DHL signs wind contracts with three Chinese manufacturers
DHL Global Forwarding has signed three contracts with Chinese wind turbine manufacturers to ship components like blades, towers and nacelles to project sites across the world. The contracts have an accumulated weight of more than 40,000 tonnes.
The German freight forwarder will move 36 2.5MW wind turbines and additional parts from China to Mexico for Envision’s 90MW wind farm on the Yucatan Peninsula. The parts have a combined weight of 18,300 tonnes.
Additionally, DHL is shipping 48 Dongfang Electric wind turbine generators from China to Ethiopia, where the local government is developing phase 2 of the Aisha wind farm which will be capable of generating 120 MW of electric power. Together with the nacelles, blades and tower components, this contract covers 21,000 tonnes of cargo.
Lastly, DHL has a third contract in the pipeline to ship offshore wind parts for Goldwind. These wind turbines will need to be moved across the Australian outback to Goldwind’s Agnew Mine, where wind power will make up a portion of a large hybrid microgrid.
“Shipment of a wind turbine’s oversized components requires multiple connections and transfers over land and sea and involves logistical precision, speed and coordination among various parties,” says Steve Huang, CEO of DHL Global Forwarding Greater China. “Led by our industrial projects team, our expertise in end-to-end handling of breakbulk cargo has convinced leading Chinese manufacturers like DongFang Electric, Envision and Goldwind to partner us in their ambition to meet the needs of an industry that’s predicted to grow at a rate of 8.38% per annum in the next five years.”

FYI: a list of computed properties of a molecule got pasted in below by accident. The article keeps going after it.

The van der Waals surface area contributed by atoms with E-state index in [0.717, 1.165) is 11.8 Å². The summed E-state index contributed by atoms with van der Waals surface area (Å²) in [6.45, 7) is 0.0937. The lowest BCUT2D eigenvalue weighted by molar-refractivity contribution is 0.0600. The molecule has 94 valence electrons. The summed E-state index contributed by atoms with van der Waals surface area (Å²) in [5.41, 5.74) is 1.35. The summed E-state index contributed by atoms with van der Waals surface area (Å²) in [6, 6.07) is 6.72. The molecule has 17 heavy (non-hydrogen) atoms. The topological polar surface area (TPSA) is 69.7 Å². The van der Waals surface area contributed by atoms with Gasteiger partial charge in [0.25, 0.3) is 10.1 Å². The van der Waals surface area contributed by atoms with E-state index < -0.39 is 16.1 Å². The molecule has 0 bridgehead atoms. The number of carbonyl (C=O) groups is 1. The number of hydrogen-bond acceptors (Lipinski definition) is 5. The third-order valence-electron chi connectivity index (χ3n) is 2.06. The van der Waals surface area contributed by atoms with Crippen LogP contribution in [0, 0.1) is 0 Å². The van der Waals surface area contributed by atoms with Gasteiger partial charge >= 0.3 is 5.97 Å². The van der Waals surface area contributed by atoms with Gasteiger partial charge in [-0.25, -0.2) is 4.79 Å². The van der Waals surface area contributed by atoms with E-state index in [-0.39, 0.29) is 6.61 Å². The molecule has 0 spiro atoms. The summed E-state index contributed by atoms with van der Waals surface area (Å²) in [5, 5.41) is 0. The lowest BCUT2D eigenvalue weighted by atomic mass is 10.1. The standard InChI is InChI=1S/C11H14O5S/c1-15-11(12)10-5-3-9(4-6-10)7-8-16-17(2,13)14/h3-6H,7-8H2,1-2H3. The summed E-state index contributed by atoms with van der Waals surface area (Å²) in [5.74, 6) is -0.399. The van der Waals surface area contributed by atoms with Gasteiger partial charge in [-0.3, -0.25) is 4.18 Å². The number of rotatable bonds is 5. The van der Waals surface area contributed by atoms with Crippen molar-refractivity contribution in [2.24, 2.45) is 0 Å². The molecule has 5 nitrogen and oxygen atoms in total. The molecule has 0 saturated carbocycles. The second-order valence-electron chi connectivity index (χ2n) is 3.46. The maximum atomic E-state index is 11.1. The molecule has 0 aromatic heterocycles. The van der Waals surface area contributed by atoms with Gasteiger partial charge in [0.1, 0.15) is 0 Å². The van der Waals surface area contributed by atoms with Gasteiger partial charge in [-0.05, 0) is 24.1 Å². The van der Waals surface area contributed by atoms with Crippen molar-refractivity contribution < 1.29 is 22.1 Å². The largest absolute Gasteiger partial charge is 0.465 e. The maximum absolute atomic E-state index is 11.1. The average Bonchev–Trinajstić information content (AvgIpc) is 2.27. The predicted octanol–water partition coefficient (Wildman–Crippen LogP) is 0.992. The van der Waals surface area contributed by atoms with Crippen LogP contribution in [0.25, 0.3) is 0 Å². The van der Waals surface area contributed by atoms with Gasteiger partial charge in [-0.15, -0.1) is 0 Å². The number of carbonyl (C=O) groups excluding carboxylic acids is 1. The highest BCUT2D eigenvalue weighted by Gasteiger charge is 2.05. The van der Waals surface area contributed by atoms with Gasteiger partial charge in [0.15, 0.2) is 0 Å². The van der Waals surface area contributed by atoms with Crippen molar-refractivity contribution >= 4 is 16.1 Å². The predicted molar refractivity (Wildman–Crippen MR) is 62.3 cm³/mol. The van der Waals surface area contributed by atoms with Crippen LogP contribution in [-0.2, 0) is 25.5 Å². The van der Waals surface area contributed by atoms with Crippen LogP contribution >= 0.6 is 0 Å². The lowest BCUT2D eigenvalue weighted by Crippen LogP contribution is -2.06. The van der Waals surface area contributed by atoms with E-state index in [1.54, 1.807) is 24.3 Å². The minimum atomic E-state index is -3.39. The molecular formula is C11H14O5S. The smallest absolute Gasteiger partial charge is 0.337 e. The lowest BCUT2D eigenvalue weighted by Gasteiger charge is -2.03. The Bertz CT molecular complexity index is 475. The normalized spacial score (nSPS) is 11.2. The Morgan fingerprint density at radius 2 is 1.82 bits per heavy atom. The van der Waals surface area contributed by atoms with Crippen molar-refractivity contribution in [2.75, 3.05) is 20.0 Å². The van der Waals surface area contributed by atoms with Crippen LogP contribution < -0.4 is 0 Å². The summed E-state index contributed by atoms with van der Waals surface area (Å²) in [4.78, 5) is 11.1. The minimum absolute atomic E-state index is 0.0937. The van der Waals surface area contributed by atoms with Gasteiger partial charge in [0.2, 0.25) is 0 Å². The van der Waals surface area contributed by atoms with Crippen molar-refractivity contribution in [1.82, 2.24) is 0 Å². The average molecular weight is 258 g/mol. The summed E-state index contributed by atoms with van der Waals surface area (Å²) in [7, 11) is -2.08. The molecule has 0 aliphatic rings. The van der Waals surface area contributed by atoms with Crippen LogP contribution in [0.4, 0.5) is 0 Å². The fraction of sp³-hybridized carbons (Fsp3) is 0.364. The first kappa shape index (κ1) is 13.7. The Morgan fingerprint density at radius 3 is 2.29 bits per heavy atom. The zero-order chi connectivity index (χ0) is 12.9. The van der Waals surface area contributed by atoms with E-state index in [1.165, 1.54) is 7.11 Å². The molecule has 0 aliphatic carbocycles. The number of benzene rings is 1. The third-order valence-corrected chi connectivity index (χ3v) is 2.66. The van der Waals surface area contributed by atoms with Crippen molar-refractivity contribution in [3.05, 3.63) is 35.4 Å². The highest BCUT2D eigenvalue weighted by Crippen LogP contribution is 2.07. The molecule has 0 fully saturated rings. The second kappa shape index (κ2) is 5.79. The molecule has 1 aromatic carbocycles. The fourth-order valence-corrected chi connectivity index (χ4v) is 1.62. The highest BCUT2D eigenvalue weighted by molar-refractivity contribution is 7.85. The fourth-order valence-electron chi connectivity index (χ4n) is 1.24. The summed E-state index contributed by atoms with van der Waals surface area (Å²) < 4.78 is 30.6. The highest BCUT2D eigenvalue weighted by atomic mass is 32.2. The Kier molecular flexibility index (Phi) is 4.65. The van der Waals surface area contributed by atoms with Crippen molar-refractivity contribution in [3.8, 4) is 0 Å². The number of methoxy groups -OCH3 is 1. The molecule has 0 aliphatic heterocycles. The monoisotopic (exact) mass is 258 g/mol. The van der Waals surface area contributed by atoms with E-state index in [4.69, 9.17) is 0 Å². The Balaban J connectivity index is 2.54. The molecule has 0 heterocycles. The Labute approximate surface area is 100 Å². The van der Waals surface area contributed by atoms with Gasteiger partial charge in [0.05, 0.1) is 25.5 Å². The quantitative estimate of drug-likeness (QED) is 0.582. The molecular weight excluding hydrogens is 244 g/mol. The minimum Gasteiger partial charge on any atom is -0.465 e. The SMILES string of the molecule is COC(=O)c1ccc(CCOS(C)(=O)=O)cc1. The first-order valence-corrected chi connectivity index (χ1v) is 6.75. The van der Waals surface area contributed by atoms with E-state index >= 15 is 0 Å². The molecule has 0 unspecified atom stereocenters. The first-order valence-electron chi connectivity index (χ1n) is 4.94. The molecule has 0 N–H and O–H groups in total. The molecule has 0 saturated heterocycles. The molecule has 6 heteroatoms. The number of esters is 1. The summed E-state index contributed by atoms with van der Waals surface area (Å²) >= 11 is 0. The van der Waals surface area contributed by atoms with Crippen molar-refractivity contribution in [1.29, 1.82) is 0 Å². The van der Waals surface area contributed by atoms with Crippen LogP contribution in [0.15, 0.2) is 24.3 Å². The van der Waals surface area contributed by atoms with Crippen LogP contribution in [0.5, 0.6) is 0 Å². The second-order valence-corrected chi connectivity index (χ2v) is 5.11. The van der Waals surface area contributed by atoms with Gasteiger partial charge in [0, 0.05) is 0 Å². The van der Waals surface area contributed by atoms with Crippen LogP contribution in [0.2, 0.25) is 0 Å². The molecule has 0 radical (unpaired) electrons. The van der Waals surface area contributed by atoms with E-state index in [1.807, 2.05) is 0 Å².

According to figures provided by DHL, Chinese manufacturers accounted for 36.6% of the global wind turbine market, with Goldwind and Envision, two of China’s largest wind turbine manufacturers, collectively accounting for over 22.2% of global sales.
In a recent study, the International Renewable Energy Agency (IRENA) said Asia could grow its share of installed capacity for onshore wind from 230 Gigawatt in 2018 to over 2600 GW by 2050. By that time, the region would become a global leader in wind energy, accounting for more than 50 per cent of all onshore and over 60 per cent of all offshore wind capacity installed globally.
The International Energy Agency (IEA) is just slightly more conservative in its offshore wind outlook until 2040, which the organization published in October this year. By then, China will have roughly 105 GW of offshore wind capacity installed. That’s 20 GW less than the European Union, which will still be the market leader in 2040, according to IEA.
With those numbers, the EU and China are in a league of their own. In 2040 the United States will hold third place with only a third of the EU’s capacity.